Skin and mouth sores, blistering, and ulceration have been reported with modafinil and armodafinil in the postmarketing setting. Recurrence of signs and symptoms of serious dermatologic reactions following rechallenge has been reported in some cases.
Rare cases of serious or life-threatening rash, including SJS and toxic epidermal necrolysis (TEN), have been reported in adults and children in worldwide postmarketing experience with modafinil and armodafinil.
There are no factors, including duration of therapy, that are known to predict the risk of occurrence or the severity of rash associated with modafinil or armodafinil. In cases where the time to onset was reported, serious rash occurred 1 day to 2 months after initiation of treatment, but isolated cases of serious dermatologic reactions have been reported with symptoms beginning after prolonged treatment (e.g., 3 months).
Although benign rashes also occur with armodafinil, it is not possible to reliably predict which rashes will prove to be serious. Accordingly, armodafinil should be discontinued at the first sign of rash, skin or mouth sores, or blistering or ulceration, unless the rash is clearly not drug-related. Discontinuation of treatment may not prevent a rash from becoming life-threatening or permanently disabling or disfiguring.
DRESS, also known as multi-organ hypersensitivity, has been reported with armodafinil. DRESS typically, although not exclusively, presents with fever, rash, lymphadenopathy, and/or facial swelling, in association with other organ system involvement, such as hepatitis, nephritis, hematologic abnormalities, myocarditis, or myositis, sometimes resembling an acute viral infection. Eosinophilia is often present. This disorder is variable in its expression, and other organ systems not noted here may be involved. It is important to note that early manifestations of hypersensitivity (e.g., fever, lymphadenopathy) may be present even though rash is not evident.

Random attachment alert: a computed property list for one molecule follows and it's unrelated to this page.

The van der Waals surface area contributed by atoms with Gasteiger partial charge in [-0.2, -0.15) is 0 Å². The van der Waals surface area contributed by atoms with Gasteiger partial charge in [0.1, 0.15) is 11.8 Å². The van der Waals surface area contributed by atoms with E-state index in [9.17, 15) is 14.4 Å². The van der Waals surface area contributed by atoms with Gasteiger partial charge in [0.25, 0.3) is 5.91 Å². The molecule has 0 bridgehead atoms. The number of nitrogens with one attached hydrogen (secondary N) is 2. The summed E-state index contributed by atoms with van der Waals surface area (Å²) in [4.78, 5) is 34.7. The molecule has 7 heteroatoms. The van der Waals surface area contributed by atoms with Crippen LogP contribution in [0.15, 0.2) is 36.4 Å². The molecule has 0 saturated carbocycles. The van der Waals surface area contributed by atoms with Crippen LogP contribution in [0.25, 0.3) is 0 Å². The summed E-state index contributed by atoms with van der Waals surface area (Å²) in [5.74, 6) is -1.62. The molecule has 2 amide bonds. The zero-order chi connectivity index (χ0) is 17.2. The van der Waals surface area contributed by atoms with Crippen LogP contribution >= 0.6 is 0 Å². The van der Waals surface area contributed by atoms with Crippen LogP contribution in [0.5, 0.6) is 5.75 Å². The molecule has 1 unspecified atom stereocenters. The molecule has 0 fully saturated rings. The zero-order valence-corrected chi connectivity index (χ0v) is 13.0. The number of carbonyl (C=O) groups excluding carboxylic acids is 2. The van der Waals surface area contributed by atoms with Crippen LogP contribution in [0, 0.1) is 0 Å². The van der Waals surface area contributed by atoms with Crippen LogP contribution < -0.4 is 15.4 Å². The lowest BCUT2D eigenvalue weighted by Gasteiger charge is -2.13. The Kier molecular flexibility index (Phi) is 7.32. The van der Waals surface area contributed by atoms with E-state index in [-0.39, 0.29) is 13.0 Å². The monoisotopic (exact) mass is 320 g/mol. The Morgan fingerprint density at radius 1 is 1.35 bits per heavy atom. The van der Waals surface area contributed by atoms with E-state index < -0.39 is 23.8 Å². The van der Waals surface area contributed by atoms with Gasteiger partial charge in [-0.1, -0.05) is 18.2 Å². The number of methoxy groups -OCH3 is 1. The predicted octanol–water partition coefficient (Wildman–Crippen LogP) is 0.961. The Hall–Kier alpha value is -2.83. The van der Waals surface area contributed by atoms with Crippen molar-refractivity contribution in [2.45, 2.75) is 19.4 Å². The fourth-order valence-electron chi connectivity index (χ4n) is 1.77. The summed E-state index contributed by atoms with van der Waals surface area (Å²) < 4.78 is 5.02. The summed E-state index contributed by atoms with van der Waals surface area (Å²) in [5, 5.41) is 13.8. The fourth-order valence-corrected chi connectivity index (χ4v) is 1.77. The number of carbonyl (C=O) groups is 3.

One fatal case of DRESS that occurred in close temporal association (3 weeks) with the initiation of armodafinil treatment has been reported in the postmarketing setting. In addition, multi-organ hypersensitivity reactions, including at least one fatality in postmarketing experience, have occurred in close temporal association (median time to detection 13 days; range 4-33) to the initiation of modafinil. Although there have been a limited number of reports, multi-organ hypersensitivity reactions may result in hospitalization or be life-threatening.
If a multi-organ hypersensitivity reaction is suspected, armodafinil should be discontinued. Although there are no case reports to indicate cross‑sensitivity with other drugs that produce this syndrome, the experience with drugs associated with multi-organ hypersensitivity would indicate this to be a possibility.